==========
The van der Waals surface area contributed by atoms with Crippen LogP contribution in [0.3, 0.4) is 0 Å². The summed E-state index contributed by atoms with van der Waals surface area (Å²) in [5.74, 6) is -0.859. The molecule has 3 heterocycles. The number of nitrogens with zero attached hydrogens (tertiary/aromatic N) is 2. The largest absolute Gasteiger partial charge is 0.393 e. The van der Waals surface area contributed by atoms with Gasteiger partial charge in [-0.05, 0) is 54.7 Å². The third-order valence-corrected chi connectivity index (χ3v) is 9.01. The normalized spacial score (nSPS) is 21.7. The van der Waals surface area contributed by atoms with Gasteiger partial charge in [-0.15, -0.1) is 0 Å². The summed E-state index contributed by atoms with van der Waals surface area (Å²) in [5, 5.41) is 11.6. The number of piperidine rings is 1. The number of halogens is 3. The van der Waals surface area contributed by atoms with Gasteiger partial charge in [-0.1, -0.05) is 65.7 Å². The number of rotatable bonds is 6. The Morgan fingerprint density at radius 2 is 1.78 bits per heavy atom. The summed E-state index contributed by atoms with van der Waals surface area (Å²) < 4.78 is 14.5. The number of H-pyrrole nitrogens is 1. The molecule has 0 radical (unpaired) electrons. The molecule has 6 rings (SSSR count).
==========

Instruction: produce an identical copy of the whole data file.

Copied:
The van der Waals surface area contributed by atoms with Crippen LogP contribution in [0.3, 0.4) is 0 Å². The summed E-state index contributed by atoms with van der Waals surface area (Å²) in [5.74, 6) is -0.859. The molecule has 3 heterocycles. The number of nitrogens with zero attached hydrogens (tertiary/aromatic N) is 2. The largest absolute Gasteiger partial charge is 0.393 e. The van der Waals surface area contributed by atoms with Gasteiger partial charge in [-0.05, 0) is 54.7 Å². The third-order valence-corrected chi connectivity index (χ3v) is 9.01. The normalized spacial score (nSPS) is 21.7. The van der Waals surface area contributed by atoms with Gasteiger partial charge in [-0.15, -0.1) is 0 Å². The summed E-state index contributed by atoms with van der Waals surface area (Å²) in [5, 5.41) is 11.6. The number of piperidine rings is 1. The number of halogens is 3. The van der Waals surface area contributed by atoms with Gasteiger partial charge in [-0.1, -0.05) is 65.7 Å². The number of rotatable bonds is 6. The Morgan fingerprint density at radius 2 is 1.78 bits per heavy atom. The summed E-state index contributed by atoms with van der Waals surface area (Å²) < 4.78 is 14.5. The number of H-pyrrole nitrogens is 1. The molecule has 0 radical (unpaired) electrons. The molecule has 6 rings (SSSR count).